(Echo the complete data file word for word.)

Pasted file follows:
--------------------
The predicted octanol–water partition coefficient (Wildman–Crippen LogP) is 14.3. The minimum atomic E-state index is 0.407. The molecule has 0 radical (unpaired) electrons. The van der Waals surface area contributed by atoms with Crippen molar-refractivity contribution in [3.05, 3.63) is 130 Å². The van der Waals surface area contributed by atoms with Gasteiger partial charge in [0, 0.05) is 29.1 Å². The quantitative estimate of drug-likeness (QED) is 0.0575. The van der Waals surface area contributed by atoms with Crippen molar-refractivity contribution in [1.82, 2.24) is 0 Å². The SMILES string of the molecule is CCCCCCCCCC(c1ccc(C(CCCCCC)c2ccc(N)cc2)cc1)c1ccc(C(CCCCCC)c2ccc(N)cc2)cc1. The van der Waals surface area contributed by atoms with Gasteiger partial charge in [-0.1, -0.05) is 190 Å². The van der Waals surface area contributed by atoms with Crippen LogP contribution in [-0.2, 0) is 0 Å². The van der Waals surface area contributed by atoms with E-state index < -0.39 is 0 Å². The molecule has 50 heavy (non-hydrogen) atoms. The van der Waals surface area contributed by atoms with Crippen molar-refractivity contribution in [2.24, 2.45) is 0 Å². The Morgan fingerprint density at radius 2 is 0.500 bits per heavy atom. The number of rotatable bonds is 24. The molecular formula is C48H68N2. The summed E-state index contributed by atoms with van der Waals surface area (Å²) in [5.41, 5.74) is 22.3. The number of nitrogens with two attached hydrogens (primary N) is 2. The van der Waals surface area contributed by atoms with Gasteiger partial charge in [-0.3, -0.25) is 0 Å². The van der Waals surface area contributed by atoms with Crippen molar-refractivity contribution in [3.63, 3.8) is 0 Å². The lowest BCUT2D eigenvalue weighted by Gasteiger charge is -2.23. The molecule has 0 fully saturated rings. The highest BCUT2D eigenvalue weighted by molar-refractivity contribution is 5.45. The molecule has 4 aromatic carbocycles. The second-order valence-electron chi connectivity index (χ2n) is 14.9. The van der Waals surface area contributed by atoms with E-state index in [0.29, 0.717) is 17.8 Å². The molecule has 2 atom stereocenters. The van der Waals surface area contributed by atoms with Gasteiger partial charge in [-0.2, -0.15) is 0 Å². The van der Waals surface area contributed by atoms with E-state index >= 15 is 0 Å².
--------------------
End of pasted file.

The predicted octanol–water partition coefficient (Wildman–Crippen LogP) is 14.3. The minimum atomic E-state index is 0.407. The molecule has 0 radical (unpaired) electrons. The van der Waals surface area contributed by atoms with Crippen molar-refractivity contribution in [3.05, 3.63) is 130 Å². The van der Waals surface area contributed by atoms with Gasteiger partial charge in [0, 0.05) is 29.1 Å². The quantitative estimate of drug-likeness (QED) is 0.0575. The van der Waals surface area contributed by atoms with Crippen molar-refractivity contribution in [1.82, 2.24) is 0 Å². The SMILES string of the molecule is CCCCCCCCCC(c1ccc(C(CCCCCC)c2ccc(N)cc2)cc1)c1ccc(C(CCCCCC)c2ccc(N)cc2)cc1. The van der Waals surface area contributed by atoms with Gasteiger partial charge in [-0.1, -0.05) is 190 Å². The van der Waals surface area contributed by atoms with Crippen LogP contribution in [-0.2, 0) is 0 Å². The van der Waals surface area contributed by atoms with E-state index < -0.39 is 0 Å². The molecule has 50 heavy (non-hydrogen) atoms. The van der Waals surface area contributed by atoms with Crippen molar-refractivity contribution in [2.24, 2.45) is 0 Å². The Morgan fingerprint density at radius 2 is 0.500 bits per heavy atom. The number of rotatable bonds is 24. The molecular formula is C48H68N2. The summed E-state index contributed by atoms with van der Waals surface area (Å²) in [5.41, 5.74) is 22.3. The number of nitrogens with two attached hydrogens (primary N) is 2. The van der Waals surface area contributed by atoms with Gasteiger partial charge in [-0.3, -0.25) is 0 Å². The van der Waals surface area contributed by atoms with Crippen molar-refractivity contribution in [3.63, 3.8) is 0 Å². The lowest BCUT2D eigenvalue weighted by Gasteiger charge is -2.23. The molecule has 0 fully saturated rings. The highest BCUT2D eigenvalue weighted by molar-refractivity contribution is 5.45. The molecule has 4 aromatic carbocycles. The second-order valence-electron chi connectivity index (χ2n) is 14.9. The van der Waals surface area contributed by atoms with E-state index in [0.29, 0.717) is 17.8 Å². The molecule has 2 atom stereocenters. The van der Waals surface area contributed by atoms with Gasteiger partial charge in [-0.2, -0.15) is 0 Å². The van der Waals surface area contributed by atoms with E-state index >= 15 is 0 Å².